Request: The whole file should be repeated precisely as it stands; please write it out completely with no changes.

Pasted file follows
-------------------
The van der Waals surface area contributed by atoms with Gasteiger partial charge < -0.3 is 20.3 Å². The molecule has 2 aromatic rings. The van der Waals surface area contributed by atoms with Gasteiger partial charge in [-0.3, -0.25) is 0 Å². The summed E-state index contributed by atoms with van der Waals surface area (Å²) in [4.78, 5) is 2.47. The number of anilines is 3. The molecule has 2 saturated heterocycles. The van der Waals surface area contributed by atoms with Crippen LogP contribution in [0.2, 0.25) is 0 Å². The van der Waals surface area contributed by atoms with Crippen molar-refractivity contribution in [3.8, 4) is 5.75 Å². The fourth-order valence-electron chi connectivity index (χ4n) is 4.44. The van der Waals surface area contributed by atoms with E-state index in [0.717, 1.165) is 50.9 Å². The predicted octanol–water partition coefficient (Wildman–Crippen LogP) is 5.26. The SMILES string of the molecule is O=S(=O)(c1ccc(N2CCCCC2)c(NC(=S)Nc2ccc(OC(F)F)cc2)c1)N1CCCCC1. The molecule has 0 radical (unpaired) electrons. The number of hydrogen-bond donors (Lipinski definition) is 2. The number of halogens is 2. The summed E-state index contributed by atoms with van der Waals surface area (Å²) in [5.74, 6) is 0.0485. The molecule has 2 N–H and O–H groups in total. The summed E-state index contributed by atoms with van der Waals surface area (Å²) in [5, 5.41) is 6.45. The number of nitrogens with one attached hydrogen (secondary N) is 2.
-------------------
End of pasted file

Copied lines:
The van der Waals surface area contributed by atoms with Gasteiger partial charge < -0.3 is 20.3 Å². The molecule has 2 aromatic rings. The van der Waals surface area contributed by atoms with Gasteiger partial charge in [-0.3, -0.25) is 0 Å². The summed E-state index contributed by atoms with van der Waals surface area (Å²) in [4.78, 5) is 2.47. The number of anilines is 3. The molecule has 2 saturated heterocycles. The van der Waals surface area contributed by atoms with Crippen LogP contribution in [0.2, 0.25) is 0 Å². The van der Waals surface area contributed by atoms with Crippen molar-refractivity contribution in [3.8, 4) is 5.75 Å². The fourth-order valence-electron chi connectivity index (χ4n) is 4.44. The van der Waals surface area contributed by atoms with E-state index in [0.717, 1.165) is 50.9 Å². The predicted octanol–water partition coefficient (Wildman–Crippen LogP) is 5.26. The SMILES string of the molecule is O=S(=O)(c1ccc(N2CCCCC2)c(NC(=S)Nc2ccc(OC(F)F)cc2)c1)N1CCCCC1. The molecule has 0 radical (unpaired) electrons. The number of hydrogen-bond donors (Lipinski definition) is 2. The number of halogens is 2. The summed E-state index contributed by atoms with van der Waals surface area (Å²) in [5.74, 6) is 0.0485. The molecule has 2 N–H and O–H groups in total. The summed E-state index contributed by atoms with van der Waals surface area (Å²) in [5, 5.41) is 6.45. The number of nitrogens with one attached hydrogen (secondary N) is 2.